Birthstone of the month

In the month of December, the last month of the year, we have the birthstones tanzanite and zircon. Tanzanite was first discovered in the 20th discovery and had its name derived from its country of origin Tanzania, a state in Africa. The gemstone is known for its deep and saturated colours, often described as ‘velvety’, and comes in a range of rich blues and violets, with blue being the most valuable. It is also a gem for the 24th wedding anniversary.


The other December birthstone is Zircon, which caused some confusion as it is often mistaken for cubic zirconia due to similarities in the name and shared use as diamond simulants. However, cubic zirconias are lab created gemstones, whereas zircons are natural gemstones.


The name ‘zircon’ likely comes from the Persian word zargun, meaning ‘gold-coloured.’ Others trace it to the Arabic zarkun, meaning ‘vermillion.’ Given its wide range of colours—spanning red, orange, yellow, green, blue, and brown—both origins are plausible. Colourless zircon is known for its brilliance and flashes of multicoloured light, called fire, which resulted the gemstone to be mistaken for diamond in the past.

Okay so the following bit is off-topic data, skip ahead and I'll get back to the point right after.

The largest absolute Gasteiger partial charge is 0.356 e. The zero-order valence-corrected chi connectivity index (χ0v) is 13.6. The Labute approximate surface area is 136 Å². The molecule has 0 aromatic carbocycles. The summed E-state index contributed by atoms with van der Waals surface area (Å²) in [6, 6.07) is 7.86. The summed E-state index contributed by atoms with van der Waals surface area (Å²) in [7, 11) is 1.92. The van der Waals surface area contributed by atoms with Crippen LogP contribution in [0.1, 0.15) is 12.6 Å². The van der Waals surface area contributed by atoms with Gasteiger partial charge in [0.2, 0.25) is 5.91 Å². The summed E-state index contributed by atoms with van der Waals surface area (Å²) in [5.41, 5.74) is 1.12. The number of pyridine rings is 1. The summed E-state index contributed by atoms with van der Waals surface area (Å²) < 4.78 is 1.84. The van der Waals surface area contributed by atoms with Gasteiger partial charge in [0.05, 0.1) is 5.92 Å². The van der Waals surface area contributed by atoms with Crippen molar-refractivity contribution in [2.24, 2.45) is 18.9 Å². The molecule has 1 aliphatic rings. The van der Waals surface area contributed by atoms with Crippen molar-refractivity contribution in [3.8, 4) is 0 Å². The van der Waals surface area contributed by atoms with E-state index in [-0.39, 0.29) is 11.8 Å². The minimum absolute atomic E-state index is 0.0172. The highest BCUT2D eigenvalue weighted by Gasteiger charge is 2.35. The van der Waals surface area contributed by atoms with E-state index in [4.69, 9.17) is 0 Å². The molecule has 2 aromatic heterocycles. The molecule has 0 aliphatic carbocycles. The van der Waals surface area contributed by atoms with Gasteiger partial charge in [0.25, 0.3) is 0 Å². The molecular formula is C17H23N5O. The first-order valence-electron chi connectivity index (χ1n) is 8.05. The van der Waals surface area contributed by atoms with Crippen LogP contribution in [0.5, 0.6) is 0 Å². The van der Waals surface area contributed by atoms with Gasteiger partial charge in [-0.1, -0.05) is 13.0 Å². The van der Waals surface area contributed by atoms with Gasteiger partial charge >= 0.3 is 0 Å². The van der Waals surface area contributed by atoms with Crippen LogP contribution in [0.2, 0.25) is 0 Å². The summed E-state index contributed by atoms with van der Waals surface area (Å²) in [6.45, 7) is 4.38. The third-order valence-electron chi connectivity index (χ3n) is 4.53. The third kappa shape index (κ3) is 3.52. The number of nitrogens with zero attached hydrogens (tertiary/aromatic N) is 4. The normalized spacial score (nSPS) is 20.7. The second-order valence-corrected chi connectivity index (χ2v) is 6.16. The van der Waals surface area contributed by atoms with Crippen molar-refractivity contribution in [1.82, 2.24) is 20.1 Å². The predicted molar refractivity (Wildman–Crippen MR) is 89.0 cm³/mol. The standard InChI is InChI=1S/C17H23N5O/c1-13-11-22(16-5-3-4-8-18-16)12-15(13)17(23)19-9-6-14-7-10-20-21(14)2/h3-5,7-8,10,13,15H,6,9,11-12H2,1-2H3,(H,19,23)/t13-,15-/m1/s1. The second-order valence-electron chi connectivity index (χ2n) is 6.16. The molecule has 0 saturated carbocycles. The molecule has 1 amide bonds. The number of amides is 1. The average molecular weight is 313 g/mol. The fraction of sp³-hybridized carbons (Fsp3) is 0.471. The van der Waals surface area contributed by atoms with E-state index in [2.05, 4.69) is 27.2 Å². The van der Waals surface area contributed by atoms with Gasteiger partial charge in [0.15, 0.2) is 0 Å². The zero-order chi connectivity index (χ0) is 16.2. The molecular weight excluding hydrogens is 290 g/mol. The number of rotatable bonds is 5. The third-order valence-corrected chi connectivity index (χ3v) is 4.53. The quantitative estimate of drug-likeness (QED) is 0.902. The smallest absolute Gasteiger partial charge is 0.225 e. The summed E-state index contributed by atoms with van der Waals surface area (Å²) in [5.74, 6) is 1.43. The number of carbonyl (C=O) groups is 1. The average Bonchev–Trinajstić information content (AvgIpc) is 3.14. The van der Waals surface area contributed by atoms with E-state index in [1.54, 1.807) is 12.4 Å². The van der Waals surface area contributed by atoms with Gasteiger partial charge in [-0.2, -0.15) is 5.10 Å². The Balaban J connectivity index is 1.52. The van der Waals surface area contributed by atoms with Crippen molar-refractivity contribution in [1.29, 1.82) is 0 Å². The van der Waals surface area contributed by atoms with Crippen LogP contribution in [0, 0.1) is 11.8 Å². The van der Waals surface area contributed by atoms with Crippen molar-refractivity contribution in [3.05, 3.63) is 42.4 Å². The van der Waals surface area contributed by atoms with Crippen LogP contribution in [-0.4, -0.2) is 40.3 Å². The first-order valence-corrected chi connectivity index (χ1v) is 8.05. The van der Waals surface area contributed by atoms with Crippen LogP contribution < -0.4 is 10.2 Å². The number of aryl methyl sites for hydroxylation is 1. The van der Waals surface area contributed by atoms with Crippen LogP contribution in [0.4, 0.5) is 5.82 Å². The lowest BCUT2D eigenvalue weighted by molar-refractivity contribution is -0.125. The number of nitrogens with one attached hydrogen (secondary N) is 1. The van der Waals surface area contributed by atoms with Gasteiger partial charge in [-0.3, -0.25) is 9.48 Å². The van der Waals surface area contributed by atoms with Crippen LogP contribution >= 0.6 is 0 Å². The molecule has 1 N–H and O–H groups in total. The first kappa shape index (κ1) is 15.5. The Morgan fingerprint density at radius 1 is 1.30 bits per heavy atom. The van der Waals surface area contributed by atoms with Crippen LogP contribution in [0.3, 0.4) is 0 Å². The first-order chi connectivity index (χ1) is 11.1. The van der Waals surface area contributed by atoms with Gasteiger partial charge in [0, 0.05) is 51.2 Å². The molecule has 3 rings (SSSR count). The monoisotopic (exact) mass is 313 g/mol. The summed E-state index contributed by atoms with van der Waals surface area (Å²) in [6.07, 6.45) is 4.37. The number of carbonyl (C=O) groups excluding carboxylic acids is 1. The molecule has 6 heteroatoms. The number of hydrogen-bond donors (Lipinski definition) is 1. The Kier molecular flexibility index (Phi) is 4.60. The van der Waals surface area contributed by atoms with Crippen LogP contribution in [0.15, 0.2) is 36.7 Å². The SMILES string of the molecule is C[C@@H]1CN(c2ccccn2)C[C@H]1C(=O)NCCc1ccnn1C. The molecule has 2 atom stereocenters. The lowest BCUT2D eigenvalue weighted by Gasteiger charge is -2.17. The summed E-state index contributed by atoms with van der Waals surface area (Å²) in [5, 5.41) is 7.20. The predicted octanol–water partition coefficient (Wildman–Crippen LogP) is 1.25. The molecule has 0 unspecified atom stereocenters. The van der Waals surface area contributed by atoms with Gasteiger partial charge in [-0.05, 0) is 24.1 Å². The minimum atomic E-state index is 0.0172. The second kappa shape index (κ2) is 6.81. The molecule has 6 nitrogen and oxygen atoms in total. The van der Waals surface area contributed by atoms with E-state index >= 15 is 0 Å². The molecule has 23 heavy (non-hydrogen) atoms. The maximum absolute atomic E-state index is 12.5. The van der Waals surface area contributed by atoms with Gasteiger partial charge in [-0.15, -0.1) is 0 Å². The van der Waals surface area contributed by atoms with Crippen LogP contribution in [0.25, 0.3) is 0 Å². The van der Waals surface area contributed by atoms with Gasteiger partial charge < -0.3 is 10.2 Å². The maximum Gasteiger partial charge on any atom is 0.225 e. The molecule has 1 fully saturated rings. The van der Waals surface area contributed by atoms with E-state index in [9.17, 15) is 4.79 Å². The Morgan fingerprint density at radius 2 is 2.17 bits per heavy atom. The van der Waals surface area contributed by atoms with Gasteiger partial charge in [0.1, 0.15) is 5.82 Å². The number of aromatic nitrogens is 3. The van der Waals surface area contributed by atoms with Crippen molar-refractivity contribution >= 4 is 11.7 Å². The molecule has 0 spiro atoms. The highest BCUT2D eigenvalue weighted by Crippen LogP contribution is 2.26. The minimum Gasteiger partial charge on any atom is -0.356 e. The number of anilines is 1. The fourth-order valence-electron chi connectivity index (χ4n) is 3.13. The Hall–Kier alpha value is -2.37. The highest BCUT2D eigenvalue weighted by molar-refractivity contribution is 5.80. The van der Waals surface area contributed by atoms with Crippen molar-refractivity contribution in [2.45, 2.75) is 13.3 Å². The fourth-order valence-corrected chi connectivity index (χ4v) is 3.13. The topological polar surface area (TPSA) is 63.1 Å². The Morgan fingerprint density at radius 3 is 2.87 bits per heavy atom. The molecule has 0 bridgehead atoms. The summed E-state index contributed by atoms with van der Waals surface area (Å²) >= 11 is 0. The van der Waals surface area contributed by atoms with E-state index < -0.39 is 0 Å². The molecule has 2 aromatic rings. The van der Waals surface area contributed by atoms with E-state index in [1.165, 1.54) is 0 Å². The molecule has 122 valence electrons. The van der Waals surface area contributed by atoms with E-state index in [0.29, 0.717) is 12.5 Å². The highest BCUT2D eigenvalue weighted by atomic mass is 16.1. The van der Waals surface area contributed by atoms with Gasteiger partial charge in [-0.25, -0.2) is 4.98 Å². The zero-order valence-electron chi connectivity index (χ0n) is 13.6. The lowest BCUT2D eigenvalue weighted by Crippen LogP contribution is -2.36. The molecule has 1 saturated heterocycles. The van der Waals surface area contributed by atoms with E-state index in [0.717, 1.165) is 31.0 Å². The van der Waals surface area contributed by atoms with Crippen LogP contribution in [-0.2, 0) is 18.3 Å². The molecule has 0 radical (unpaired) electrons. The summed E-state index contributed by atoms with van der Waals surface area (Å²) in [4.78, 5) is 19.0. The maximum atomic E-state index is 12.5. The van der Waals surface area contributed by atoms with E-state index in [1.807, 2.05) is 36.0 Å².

These two birthstones are quite similar to each other as they are both within the range of 6-7.5 in the Mohs scale of hardness. They can withstand normal light, heat and common chemicals, but will crack and erode when under stronger effects. As the two are mostly heat-treated in order to gain the desired colour variety, with blue being the most popular one, the gemstones may revert to their natural brownish hue when exposed to bright lights for long periods of time.


Tanzanite and Zircon are commonly worn as pendants and earrings, as they are not suited for daily wear, but they can be adorned as rings for special occasions provided the jewel has a protective mounting, like bezel setting as an example, and properly cared for. For cleaning, ultrasonic and steam cleaners are not recommended, so the safest way is by using a soft brush and mild soap in warm water. (Source: GIA; AGS)